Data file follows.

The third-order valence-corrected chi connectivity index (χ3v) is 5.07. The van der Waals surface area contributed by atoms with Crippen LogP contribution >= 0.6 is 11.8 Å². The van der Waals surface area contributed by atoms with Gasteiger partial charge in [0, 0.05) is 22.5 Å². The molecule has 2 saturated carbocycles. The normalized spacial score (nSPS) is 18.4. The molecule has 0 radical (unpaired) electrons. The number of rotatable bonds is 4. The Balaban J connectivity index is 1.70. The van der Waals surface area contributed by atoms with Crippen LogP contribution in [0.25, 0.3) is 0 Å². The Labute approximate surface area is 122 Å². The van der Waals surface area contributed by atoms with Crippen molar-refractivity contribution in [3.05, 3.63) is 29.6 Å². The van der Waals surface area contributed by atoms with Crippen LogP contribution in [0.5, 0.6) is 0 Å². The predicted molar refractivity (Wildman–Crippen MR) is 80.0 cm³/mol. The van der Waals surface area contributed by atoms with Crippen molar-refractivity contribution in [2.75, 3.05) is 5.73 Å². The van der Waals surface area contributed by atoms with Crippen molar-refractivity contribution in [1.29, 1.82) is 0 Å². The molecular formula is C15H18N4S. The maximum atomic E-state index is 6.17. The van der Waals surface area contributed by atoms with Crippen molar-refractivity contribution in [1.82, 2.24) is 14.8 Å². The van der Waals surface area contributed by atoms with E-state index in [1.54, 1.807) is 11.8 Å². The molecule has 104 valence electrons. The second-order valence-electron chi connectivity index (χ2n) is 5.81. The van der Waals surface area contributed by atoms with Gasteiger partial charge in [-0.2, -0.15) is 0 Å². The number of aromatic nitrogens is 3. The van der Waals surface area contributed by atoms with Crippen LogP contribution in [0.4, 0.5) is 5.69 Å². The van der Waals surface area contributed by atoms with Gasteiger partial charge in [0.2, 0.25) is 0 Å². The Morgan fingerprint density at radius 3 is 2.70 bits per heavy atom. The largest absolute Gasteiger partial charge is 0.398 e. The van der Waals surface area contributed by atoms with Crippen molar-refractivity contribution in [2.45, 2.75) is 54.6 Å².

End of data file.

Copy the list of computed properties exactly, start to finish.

The third-order valence-corrected chi connectivity index (χ3v) is 5.07. The van der Waals surface area contributed by atoms with Crippen LogP contribution >= 0.6 is 11.8 Å². The van der Waals surface area contributed by atoms with Gasteiger partial charge in [0, 0.05) is 22.5 Å². The molecule has 2 saturated carbocycles. The normalized spacial score (nSPS) is 18.4. The molecule has 0 radical (unpaired) electrons. The number of rotatable bonds is 4. The Balaban J connectivity index is 1.70. The van der Waals surface area contributed by atoms with Crippen LogP contribution in [0.25, 0.3) is 0 Å². The Labute approximate surface area is 122 Å². The van der Waals surface area contributed by atoms with Crippen molar-refractivity contribution in [3.05, 3.63) is 29.6 Å². The van der Waals surface area contributed by atoms with Crippen LogP contribution in [0.5, 0.6) is 0 Å². The predicted molar refractivity (Wildman–Crippen MR) is 80.0 cm³/mol. The van der Waals surface area contributed by atoms with Crippen molar-refractivity contribution in [2.75, 3.05) is 5.73 Å². The van der Waals surface area contributed by atoms with Crippen molar-refractivity contribution in [1.29, 1.82) is 0 Å². The molecular formula is C15H18N4S. The maximum atomic E-state index is 6.17. The van der Waals surface area contributed by atoms with Crippen molar-refractivity contribution in [1.82, 2.24) is 14.8 Å². The van der Waals surface area contributed by atoms with E-state index in [1.54, 1.807) is 11.8 Å². The molecule has 104 valence electrons. The second-order valence-electron chi connectivity index (χ2n) is 5.81. The van der Waals surface area contributed by atoms with Gasteiger partial charge in [-0.2, -0.15) is 0 Å². The number of aromatic nitrogens is 3. The van der Waals surface area contributed by atoms with Crippen LogP contribution in [0.4, 0.5) is 5.69 Å². The van der Waals surface area contributed by atoms with Gasteiger partial charge in [0.2, 0.25) is 0 Å². The Morgan fingerprint density at radius 3 is 2.70 bits per heavy atom. The largest absolute Gasteiger partial charge is 0.398 e. The van der Waals surface area contributed by atoms with Crippen molar-refractivity contribution in [2.45, 2.75) is 54.6 Å².